Access

In 2019, 53.6% of the global population had access to the Internet. That means that 46.4% of the population – 3.6 billion people – are still unconnected. Access to ICTs is part of the Sustainable Development Agenda, which commits to ‘significantly increase access to ICTs and strive to provide universal and affordable access to the Internet in least developed countries by 2020’ (Goal 9.c).

Individuals using the Internet 2005-2019

While access to the Internet has grown tremendously since 2005, there is still much more to be done to connect the unconnected. The Sustainable Development Goals Report 2019 shows a large disparity between countries in regard to access to the Internet: Over 80% of the population in developed countries is online compared to 45% in developing countries and 20% in the least developed countries.

The Internet consists of thousands of networks. In order to exchange data between users, these networks need to connect with one another. Internet access therefore depends on reliable, efficient, and cost-effective interconnections between networks. These interconnections are achieved by voluntary and independently negotiated agreements between Internet Service Providers (ISPs).

To connect to Internet networks, users and companies pay ISPs for Internet access and services. Typically ISPs have to cover the following expenses from the fees collected from customers:

  • Cost of telecommunication expenses and Internet bandwidth to connect to major Internet hubs.
  • Cost of IP addresses obtained from Regional Internet Registries (RIRs) or Local Internet Registries (LIRs). An IP address is needed by a device to access the Internet.
  • Cost of equipment, software, and maintenance of their physical installations.

Increasingly, the Internet access business is complicated by the regulatory requirements of governments, such as data-retention rules. More regulation leads to more expenses which can be either passed through to Internet users or buffered by reduced profit for the ISP itself.

One way in which access can be improved is the introduction of Internet Exchange Points (IXPs). IXPs are usually established to keep Internet traffic within smaller communities (e.g. city, region, or country), in order to avoid unnecessary routing through remote geographical locations. As IXPs keep local Internet traffic within the country, the usage and costs of international bandwidth can therefore be reduced, which makes access more affordable.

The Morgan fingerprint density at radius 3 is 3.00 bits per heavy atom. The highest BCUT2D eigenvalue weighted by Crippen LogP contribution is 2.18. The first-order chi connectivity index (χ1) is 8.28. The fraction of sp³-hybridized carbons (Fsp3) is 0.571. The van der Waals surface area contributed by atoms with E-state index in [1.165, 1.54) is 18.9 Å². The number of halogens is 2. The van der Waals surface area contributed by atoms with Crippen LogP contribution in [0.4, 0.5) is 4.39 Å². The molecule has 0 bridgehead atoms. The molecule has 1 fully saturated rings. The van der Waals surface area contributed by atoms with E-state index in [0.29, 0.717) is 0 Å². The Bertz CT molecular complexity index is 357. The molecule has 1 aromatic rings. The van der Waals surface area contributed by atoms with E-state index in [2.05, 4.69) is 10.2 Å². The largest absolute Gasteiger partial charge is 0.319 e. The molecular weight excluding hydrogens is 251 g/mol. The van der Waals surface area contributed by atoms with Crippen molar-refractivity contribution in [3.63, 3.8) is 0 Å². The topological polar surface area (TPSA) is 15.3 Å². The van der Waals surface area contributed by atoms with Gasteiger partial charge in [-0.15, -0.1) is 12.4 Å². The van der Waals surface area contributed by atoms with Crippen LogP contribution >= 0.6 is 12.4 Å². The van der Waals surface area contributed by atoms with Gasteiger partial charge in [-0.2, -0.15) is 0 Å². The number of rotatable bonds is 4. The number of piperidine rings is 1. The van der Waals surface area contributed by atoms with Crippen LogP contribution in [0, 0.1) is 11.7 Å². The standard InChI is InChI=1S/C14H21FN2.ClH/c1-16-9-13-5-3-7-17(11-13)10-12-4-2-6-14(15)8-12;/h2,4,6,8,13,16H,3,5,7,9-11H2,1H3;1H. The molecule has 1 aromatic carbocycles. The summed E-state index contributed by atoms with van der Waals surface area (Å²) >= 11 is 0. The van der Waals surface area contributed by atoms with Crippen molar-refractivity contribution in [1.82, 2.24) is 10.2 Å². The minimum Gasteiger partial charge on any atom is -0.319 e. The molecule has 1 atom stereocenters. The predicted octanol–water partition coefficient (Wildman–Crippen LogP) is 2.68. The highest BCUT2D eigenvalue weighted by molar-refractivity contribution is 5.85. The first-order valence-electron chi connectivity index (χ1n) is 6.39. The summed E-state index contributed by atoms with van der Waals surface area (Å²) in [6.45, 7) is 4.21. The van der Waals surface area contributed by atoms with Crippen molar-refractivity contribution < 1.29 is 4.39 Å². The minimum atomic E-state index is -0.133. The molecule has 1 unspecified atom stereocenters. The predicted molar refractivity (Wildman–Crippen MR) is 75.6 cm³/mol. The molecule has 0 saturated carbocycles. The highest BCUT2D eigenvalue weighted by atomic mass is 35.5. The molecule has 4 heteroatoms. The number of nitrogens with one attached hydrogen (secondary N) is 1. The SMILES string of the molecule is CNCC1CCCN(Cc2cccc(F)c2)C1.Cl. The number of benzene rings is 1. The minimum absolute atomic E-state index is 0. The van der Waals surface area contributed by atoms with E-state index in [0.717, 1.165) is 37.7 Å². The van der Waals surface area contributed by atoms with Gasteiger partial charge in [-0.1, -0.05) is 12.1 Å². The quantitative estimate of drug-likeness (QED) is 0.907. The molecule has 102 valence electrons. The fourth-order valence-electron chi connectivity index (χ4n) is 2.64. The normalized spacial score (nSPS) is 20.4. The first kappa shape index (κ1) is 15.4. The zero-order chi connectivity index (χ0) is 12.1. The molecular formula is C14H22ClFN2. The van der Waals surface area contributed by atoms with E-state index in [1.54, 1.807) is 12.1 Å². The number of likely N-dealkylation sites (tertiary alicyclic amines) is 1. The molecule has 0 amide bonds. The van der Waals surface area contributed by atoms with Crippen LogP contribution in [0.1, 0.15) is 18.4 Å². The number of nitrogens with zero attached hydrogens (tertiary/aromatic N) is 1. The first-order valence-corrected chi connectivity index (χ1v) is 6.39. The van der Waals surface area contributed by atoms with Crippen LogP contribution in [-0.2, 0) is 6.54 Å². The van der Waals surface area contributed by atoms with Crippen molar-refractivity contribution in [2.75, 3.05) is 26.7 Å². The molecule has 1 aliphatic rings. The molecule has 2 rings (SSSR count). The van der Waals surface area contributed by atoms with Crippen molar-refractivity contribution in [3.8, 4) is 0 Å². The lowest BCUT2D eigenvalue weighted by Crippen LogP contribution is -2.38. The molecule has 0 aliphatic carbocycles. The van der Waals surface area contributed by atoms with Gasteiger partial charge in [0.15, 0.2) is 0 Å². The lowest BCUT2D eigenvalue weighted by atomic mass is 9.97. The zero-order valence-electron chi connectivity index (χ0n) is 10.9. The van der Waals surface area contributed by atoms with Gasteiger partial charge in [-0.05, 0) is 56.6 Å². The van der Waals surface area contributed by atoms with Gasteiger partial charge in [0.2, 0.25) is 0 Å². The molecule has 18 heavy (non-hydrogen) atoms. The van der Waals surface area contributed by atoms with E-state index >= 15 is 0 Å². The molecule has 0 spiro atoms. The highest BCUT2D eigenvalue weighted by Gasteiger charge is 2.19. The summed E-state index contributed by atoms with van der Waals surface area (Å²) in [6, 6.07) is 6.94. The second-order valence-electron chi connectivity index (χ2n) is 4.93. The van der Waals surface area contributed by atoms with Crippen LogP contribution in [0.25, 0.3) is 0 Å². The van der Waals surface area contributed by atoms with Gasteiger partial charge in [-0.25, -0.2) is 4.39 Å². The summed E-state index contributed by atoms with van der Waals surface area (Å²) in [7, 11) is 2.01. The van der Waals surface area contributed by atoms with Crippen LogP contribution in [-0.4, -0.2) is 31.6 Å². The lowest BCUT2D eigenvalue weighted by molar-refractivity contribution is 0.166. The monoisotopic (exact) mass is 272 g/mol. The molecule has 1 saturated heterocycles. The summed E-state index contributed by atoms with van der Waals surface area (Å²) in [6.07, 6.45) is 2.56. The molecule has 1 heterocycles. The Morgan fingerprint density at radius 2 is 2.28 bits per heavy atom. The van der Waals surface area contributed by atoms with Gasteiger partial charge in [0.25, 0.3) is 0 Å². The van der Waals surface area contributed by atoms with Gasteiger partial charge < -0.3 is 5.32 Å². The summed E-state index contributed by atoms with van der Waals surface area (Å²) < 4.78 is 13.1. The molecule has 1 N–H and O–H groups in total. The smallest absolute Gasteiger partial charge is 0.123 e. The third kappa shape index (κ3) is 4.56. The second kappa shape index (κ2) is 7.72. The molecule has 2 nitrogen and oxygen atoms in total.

Many developing countries do not have IXPs, which means that a considerable part of Internet traffic is routed through another country. This phenomenon directly impacts relatively slower Internet speeds and higher costs of service in these countries.

Some of the challenges in establishing IXPs include difficulties in developing trust and mutual understanding between participants as well as a lack of an Internet-connectivity enabling environment, including investment and tax constraints and complicated rules for network deployment, to name a few. Various initiatives seek to establish IXPs in developing countries, for example the Internet Society’s Deploy360 Programme.

Currently, over 300 IXPs are active around the world.

IXPs map

Universal access is a frequently mentioned concept in discussions about global development. Although it is agreed to be the cornerstone of any digital development policy, differing perceptions of the nature and scope of policies aiming to achieve universal access remain. The question of universal access at the global level remains largely an open issue, and depends mainly on the readiness of developed countries to invest in the realisation of this goal, as well as on the policy environment in developing countries. Still, the importance of universal access is agreed upon in many international documents, such as the WSIS+10 Outcome Document.

Recently, many initiatives have been launched, often through public-private partnerships, to increase Internet access. Some of these initiatives focus on the traditional means of connection by constructing cables and building telecom infrastructure in areas considered unprofitable to telcos. Others focus on less traditional methods, such as building Internet-disseminating satellites (e.g. SpaceX) and balloons (e.g. Project Loon). In particular, the potential of low-Earth orbit (LEO) satellites has been emphasised. Because they are in the low-Earth orbit, they have lower latency (they can send and return data more quickly) and can enable access in remote and sparsely populated areas.